Having failed to complete a trade with the Colorado Avalanche for centre Ryan O'Reilly, a restricted free agent who was embroiled in a bitter contract dispute with Colorado, General Manager Jay Feaster signed O'Reilly to an offer sheet worth $10 million over two years on February 28. The Avalanche immediately exercised their right to match the contract and retained the player.[25] Colorado's decision to match turned out to be a blessing for the Flames, as it was revealed the next day that since O'Reilly had played in Europe after the NHL season began, the Flames would have been required to place him on waivers upon signing him. It would have allowed any team to claim him without compensation while the Flames would still have lost their 2013 first and third round draft picks to Colorado for signing him away. The Flames disagreed with the NHL's interpretation, arguing the language in the memorandum of understanding the League and Union were operating under would have allowed for the signing, but conceded the argument was moot since Colorado matched the offer.[26]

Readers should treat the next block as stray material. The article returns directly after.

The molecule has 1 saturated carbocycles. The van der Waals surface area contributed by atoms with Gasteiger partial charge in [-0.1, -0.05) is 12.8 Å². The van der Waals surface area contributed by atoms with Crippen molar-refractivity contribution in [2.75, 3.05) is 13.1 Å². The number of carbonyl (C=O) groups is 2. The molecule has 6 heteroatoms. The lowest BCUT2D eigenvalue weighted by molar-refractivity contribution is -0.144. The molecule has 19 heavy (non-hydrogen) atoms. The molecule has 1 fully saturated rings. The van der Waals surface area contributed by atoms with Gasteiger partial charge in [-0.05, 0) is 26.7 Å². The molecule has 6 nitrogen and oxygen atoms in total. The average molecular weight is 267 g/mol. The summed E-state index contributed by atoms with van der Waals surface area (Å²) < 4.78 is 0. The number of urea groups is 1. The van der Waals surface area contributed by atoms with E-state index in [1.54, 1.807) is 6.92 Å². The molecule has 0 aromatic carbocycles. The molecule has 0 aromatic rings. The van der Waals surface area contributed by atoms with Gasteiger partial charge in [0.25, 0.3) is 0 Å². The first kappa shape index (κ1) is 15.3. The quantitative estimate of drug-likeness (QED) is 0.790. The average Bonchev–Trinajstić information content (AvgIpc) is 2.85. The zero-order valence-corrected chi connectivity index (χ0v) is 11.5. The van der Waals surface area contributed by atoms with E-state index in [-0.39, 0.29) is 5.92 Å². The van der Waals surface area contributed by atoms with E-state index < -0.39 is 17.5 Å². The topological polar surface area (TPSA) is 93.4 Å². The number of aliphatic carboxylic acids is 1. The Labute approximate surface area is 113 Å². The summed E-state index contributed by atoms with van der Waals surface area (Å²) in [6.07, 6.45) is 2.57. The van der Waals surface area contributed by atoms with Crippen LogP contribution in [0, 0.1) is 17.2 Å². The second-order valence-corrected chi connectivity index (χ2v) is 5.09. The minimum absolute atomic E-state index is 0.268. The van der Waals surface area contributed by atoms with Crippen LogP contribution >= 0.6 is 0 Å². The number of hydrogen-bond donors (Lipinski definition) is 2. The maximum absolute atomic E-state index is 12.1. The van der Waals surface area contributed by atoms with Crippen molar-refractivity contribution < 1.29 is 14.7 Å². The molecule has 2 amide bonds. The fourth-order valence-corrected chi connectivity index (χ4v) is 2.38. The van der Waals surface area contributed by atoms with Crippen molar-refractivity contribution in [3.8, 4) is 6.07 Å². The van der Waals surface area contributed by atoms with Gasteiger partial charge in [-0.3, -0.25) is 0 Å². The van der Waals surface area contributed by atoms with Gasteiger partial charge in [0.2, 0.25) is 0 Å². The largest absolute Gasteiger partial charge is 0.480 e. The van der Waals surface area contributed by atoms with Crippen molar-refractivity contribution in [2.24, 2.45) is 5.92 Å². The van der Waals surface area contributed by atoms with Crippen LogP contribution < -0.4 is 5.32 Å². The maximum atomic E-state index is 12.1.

Kiprusoff returned from his injury on March 6 to lead Calgary to a 4–1 victory over the San Jose Sharks that was his 300th career victory with the Flames. The win also moved the Flames' above .500 for the first time with a 9–8–4 record.[27] However, the Flames lost their next three games, all on a California road trip, leaving the team in last place in the Western Conference.[28] As the losses mounted, the media renewed speculation about Iginla's future in Calgary given his contract was set to expire at season's end and the NHL's April 3 trade deadline was rapidly approaching.[29] A pair of home victories over the Detroit Red Wings and Nashville Predators – extending the team's home winning streak to six games – allowed the Flames to move back to an even record at 11–11–4.[30]